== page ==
Existing statutes allow unnecessarily delayed payments of other trust fund taxes, including “U-drive-it” taxes, cable television taxes and racetrack admission taxes. Given current technology, there is no justification for allowing the collectors of these taxes to hold them for more than a few days after collecting them.

Under current law, property taxes on real estate do not become due and payable until Dec. 31 of the year of the assessment, with discounts provided where the tax is paid by Nov. 1. Given the current state of technology, there is no reason not to accelerate the entire real estate property tax process so as to require that such taxes be paid several months earlier than under present law.

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Kentucky’s corporation income tax and individual income tax systems generally parallel the federal income tax system. Thus, Kentucky income taxes and tax returns typically are due on the same schedule as the corresponding federal taxes and tax returns.  While changing applicable due dates will require care, given the state of technology, there is no reason why Kentucky’s statutes cannot be changed to require prompter payment of these taxes. Accelerating the applicable payment dates by as little as 30 days would create substantial additional revenue for the state.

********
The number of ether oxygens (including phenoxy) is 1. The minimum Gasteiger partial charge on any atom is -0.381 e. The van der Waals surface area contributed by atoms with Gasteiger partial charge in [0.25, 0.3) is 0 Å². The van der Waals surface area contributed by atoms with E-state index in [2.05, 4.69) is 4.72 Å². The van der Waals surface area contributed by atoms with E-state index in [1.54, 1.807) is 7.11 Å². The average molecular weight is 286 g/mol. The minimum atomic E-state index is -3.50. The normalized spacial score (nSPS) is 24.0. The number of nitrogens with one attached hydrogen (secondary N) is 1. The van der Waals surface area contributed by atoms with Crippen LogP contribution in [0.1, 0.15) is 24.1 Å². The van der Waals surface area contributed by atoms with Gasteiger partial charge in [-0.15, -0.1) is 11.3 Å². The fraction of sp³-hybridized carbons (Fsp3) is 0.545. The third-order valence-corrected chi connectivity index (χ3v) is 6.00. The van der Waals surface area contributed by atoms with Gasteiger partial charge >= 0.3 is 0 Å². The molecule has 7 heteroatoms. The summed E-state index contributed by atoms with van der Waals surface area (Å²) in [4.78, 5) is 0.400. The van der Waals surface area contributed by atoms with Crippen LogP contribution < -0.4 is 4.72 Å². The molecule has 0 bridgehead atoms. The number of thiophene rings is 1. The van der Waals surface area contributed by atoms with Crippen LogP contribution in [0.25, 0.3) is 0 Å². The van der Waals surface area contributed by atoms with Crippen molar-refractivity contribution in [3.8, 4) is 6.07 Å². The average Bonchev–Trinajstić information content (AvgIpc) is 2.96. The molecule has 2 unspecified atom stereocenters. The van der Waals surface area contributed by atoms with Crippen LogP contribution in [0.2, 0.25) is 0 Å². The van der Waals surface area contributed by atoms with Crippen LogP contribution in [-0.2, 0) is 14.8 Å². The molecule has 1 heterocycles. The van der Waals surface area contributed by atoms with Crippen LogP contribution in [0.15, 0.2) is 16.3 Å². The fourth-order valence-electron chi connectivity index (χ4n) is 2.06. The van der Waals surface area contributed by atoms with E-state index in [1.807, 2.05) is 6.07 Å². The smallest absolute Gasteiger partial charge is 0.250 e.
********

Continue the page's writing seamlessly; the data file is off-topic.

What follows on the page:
Kentucky’s legislators may find it difficult to adopt meaningful tax reform for fear of adversely impacting their constituents, not to mention their political lives. Nevertheless, anyone with a lick of sense has to realize that the millstone that is the public pension deficit is not going to go away without real effort. Accelerating the payment schedules of Kentucky’s various taxes is a logical, practical and necessary first step in achieving that goal.

James Nitsche is a tax lawyer with the firm of Wyatt, Tarrant & Combs.